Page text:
I am writing to comment on “Comprehensive finals get an F for effectiveness,” published April 4, based on my 19 years of experience as a student and 43 years of experience as a professor of mechanical engineering. When I was a student, my most challenging study was done for comprehensive final exams, which most in engineering are. I am certain that my most significant learning took place putting the whole course together, and this capstone learning experience was when the concepts were finally tattooed onto my brain.
As a professor, I have never known of any professor who encouraged students to study merely to pass exams (though apparently this is a problem at University of North Florida). The amount of long-term learning that takes places during studying for exams depends entirely on whether the exams test the students’ understanding of important concepts or just asks for regurgitation of insignificant facts using multiple choice or fill-in-the-blank questions.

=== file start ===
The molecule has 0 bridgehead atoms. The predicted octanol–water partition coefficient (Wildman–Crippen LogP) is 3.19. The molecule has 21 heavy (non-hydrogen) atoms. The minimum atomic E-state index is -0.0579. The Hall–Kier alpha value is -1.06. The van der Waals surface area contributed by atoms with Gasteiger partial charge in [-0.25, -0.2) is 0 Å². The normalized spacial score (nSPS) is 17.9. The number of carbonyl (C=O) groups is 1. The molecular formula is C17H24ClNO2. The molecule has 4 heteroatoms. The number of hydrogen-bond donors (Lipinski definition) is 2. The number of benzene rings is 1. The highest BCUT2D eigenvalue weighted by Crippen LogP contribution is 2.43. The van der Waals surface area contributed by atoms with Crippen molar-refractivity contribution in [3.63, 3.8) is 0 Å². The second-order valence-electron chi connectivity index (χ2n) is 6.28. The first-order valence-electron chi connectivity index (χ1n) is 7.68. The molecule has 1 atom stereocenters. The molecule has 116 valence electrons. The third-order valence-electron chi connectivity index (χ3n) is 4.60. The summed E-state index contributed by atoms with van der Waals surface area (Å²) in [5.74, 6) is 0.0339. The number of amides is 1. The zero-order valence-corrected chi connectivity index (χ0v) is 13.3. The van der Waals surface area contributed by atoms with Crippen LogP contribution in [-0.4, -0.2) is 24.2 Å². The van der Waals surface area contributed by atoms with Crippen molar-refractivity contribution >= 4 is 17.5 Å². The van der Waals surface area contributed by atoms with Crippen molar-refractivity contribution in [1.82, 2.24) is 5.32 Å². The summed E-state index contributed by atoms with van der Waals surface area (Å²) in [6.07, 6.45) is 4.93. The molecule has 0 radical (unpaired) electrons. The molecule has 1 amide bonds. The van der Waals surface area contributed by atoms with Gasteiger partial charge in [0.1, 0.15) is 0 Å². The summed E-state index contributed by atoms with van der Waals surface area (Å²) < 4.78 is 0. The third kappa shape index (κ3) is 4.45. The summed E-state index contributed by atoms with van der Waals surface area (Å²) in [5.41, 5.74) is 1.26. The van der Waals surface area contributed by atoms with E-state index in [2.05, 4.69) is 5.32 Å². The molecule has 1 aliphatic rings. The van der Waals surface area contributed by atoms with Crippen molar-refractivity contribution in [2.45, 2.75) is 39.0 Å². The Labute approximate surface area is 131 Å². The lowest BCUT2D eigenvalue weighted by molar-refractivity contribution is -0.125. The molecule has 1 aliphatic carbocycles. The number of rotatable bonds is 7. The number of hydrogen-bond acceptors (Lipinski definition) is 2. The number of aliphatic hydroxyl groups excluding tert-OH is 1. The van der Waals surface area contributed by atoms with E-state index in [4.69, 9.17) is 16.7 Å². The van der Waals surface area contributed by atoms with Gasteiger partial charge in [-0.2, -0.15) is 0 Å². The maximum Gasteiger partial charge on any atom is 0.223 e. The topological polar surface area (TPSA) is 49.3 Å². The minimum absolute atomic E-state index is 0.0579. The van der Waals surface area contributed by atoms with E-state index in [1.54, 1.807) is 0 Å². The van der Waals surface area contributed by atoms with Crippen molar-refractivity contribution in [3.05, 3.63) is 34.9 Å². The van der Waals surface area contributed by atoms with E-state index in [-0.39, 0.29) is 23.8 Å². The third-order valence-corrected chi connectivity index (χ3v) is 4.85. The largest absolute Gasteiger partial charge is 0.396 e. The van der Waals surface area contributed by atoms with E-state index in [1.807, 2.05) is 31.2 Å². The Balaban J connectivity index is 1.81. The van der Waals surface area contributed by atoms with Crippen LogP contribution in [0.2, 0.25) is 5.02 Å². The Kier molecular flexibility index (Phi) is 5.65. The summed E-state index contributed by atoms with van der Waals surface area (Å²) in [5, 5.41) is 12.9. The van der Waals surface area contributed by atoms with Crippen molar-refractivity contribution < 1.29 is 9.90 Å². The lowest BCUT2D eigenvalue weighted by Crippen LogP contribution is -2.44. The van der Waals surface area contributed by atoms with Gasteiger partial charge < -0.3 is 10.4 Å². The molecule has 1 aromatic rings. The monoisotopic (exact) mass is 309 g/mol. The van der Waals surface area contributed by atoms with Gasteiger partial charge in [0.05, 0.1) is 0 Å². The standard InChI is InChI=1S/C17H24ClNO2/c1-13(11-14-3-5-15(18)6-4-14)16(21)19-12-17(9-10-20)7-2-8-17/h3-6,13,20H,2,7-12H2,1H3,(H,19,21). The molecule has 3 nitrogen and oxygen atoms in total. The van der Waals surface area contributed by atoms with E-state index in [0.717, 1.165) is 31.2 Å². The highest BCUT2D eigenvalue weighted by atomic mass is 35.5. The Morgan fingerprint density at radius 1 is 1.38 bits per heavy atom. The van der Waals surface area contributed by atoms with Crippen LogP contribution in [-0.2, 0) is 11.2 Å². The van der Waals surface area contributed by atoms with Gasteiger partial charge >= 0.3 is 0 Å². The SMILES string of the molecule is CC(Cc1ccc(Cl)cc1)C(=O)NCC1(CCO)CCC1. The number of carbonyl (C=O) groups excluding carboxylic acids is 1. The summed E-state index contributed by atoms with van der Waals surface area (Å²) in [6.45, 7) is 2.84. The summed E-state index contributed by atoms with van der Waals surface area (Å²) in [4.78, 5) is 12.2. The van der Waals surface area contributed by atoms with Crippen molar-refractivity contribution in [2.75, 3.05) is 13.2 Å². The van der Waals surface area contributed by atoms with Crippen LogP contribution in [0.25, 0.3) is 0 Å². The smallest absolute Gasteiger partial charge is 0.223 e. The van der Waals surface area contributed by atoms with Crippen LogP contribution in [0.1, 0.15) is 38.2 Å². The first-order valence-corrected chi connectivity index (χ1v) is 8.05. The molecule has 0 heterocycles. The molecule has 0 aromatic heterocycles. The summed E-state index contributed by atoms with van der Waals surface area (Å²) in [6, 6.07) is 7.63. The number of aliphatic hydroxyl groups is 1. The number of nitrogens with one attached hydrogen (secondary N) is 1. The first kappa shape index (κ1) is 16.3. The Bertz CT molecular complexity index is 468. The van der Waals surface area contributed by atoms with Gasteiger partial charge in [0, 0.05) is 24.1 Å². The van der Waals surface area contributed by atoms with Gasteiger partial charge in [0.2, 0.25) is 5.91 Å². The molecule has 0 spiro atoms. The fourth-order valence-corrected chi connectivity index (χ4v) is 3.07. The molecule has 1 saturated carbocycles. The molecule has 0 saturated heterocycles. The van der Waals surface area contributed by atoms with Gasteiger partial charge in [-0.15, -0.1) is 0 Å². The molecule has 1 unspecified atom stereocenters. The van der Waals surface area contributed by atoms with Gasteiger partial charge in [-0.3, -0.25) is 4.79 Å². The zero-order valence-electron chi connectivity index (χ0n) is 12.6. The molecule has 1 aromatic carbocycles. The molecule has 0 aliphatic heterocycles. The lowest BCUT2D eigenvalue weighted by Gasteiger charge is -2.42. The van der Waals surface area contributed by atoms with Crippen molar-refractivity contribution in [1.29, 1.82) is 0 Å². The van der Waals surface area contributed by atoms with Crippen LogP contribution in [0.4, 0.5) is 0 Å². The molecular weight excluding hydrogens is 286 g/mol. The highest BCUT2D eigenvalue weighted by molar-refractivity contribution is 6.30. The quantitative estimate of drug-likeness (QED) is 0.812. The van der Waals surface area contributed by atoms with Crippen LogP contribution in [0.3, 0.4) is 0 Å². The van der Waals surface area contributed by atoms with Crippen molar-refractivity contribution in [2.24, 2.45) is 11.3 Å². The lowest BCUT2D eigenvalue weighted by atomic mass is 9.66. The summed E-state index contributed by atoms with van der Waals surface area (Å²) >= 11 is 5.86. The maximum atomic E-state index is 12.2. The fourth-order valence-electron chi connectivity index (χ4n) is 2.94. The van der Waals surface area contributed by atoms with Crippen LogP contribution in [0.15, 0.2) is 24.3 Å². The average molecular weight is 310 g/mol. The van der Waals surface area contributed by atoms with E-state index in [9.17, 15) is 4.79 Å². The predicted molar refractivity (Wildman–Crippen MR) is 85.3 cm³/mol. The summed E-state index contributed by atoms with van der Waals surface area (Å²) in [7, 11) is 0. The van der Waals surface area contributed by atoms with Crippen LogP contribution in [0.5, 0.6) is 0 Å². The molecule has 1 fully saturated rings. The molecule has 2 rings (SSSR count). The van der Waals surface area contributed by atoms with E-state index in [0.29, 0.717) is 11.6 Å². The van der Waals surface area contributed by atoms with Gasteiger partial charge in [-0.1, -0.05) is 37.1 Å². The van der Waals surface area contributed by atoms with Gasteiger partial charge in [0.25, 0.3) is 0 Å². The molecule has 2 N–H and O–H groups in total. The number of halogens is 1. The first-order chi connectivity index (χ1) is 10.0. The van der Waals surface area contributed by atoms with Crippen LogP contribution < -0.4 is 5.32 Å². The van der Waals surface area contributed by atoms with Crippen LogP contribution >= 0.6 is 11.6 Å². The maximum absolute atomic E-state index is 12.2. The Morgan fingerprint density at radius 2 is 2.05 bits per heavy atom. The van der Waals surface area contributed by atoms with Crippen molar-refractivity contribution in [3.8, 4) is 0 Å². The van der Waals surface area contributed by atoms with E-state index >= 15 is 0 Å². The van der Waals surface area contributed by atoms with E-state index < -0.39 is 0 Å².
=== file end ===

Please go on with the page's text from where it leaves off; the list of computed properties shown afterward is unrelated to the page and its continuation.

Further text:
I learned early in my teaching career that students learn what you inspect, not what you expect. If it were not so, we could dispense with all exams. And trust me, making and grading a quality comprehensive final exam is the most time-consuming thing that I do each semester, because studying for it will be the students’ most valuable learning experience. Do you really think that professors who do this carefully do it primarily to determine grades?
The Lariat staff could have argued with considerable merit that students’ learning and assessment is better served in some courses by a term project or paper (Amen!) and that final exams where appropriate should be designed to encourage the development of understanding of important concepts and provide an accurate assessment of how well students achieved this understanding. Some improvements are warranted.
-Walter L. Bradley, Ph.D., P.E., Distinguished Professor of Mechanical Engineering